RACHEL MARTIN, HOST:
And indeed, the closing ceremony of the Olympics is tonight. You can say one thing about these games - they have not lacked for drama. NPR's Lulu Garcia-Navarro has been covering the Olympics from outside the arenas. She joins us now to talk about how things went for the host city, Rio de Janeiro. Hi, Lulu.
LOURDES GARCIA-NAVARRO, BYLINE: Hi.
MARTIN: So let's start with soccer briefly. I mean, we just heard Melissa's report there. It must have been so satisfying for Brazil to win this, right?
GARCIA-NAVARRO: Oh my gosh, you have no idea. It was just a glorious way for these games to end for Brazil, you know, an amazing moment. My neighborhood erupted into cheers. There were fireworks over the city. You know, Brazil's had such a hard year politically, economically. It was just a great moment for them.
MARTIN: All right, so let's talk about some of the hard stuff. Before the games even began, there was all this talk about, of course, the Zika outbreak, terrorism even, the water quality. Did these end up being issues in the games?
GARCIA-NAVARRO: You know, Zika and terrorism, thankfully not. Water quality did. You know, at least one Olympian got sick. Sailing teams did complain of trash in the bay slowing them down. And then there were those green pools in the aquatic center, if you'll remember, though they had apparently - that had something to do with people dumping the wrong chemicals in the water.
You know, other challenges - empty seats, organizational problems with transport, food - it seemed that there was some sort of crisis, big or small, every single day. So that was the bad. What really elevated these games were the Brazilians themselves. You know, their hospitality, their joy. Many Brazilians in Rio really warmed to these games, embraced them, and that was beautiful to see.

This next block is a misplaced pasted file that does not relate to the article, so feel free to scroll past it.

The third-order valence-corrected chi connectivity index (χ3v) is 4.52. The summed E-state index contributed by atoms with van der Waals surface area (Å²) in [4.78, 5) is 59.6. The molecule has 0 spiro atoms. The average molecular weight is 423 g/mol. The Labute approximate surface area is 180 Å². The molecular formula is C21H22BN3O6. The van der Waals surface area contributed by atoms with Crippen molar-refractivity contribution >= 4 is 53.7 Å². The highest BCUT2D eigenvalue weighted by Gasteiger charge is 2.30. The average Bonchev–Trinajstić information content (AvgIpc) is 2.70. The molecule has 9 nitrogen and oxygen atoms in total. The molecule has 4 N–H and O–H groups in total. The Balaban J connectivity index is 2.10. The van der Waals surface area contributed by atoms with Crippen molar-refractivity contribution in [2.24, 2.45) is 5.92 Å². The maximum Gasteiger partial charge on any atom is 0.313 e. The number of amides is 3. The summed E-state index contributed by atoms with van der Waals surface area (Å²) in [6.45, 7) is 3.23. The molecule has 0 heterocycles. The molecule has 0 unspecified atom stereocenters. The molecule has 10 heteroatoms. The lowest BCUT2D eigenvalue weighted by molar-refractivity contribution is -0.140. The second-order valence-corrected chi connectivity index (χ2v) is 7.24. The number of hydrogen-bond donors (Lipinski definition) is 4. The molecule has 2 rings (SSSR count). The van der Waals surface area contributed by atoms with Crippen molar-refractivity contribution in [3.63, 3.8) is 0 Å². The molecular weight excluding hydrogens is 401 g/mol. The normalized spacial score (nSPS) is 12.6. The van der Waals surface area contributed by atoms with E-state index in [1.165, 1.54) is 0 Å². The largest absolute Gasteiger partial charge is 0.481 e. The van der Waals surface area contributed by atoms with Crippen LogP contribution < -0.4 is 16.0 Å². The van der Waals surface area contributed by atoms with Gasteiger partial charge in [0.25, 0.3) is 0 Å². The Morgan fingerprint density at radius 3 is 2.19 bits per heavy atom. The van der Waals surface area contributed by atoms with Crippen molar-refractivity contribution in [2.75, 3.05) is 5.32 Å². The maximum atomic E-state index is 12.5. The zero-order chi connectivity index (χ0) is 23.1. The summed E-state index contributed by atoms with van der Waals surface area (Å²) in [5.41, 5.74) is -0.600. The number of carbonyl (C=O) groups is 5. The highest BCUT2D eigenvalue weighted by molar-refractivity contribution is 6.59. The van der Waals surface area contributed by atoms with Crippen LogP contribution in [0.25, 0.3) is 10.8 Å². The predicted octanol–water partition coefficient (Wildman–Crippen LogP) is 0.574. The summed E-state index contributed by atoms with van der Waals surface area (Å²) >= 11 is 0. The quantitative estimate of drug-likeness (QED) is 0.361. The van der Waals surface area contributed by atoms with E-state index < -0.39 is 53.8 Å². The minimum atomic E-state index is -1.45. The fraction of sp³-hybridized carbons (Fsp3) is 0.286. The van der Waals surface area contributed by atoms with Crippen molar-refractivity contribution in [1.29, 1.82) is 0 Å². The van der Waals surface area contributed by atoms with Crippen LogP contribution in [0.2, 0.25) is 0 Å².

MARTIN: OK, we have to mention it, the scandal you cannot turn away from, try as you might. Ryan Lochte and what has ended up turning into a diplomatic incident. How big of a shadow did this cast over the games?
GARCIA-NAVARRO: It's still generating multiple news stories in the Brazilian press. You know, Lochte in an interview last night on NBC said, quote, he "over-exaggerated that story." He also gave an interview to Brazilian TV, and that's made headlines here all over again. He apologized. But, you know, the Lochte story really tapped into something here. Brazilians don't feel like Lochte's various apologies have really cut it, so I'm not sure he should be vacationing here anytime soon.
MARTIN: OK, so now let's turn to the Paralympics also being held in Rio. But they're in a lot of trouble now. What's going on?
GARCIA-NAVARRO: Yeah, you know, the Paralympic Committee announced unprecedented cuts to the event. Rio 2016 has simply run out of money, Rachel, and they're scaling back. Only 12 percent of tickets have been sold. So the question is why did they run out of cash? Why won't they open up their books to show what happened? And also, why was so little muscle put into promoting these Paralympics, which were such a success in London? That's what many people are asking themselves.
The spokesman for Rio 2016 has denied reports that they took money from the Paralympic budget to pay for the Olympics. Lots of criticisms. We heard Britain's most prominent Paralympian, Baroness Tanni Grey-Thompson, saying it sends out the message that the Paralympic Games doesn't mean as much to the organizing committee. And she warned that it risks making Paralympians into second-class citizens.
MARTIN: And just real briefly, Lulu, you live in Rio. You've been covering the buildup to the games. What's your take? Was this an Olympics that Brazilians could be proud of?
GARCIA-NAVARRO: I think it was, but I think it's a mixed review. And I'm going to let Brazilians speak for themselves on this. A new poll came out this morning, and it was ambivalent. Sixty-two percent of the population believe the Olympics brought more costs than benefits, and yet 57 percent believe it improved Brazil's image abroad. And I think that's what I've experienced here. People feel that the games could've been organized better. They know that the bill is going to come due. But they also feel that Brazil was presented in a positive way to the world, and they're extremely proud of that.
MARTIN: NPR's Lulu Garcia-Navarro in Rio. Thanks so much, Lulu.
GARCIA-NAVARRO: You're welcome.
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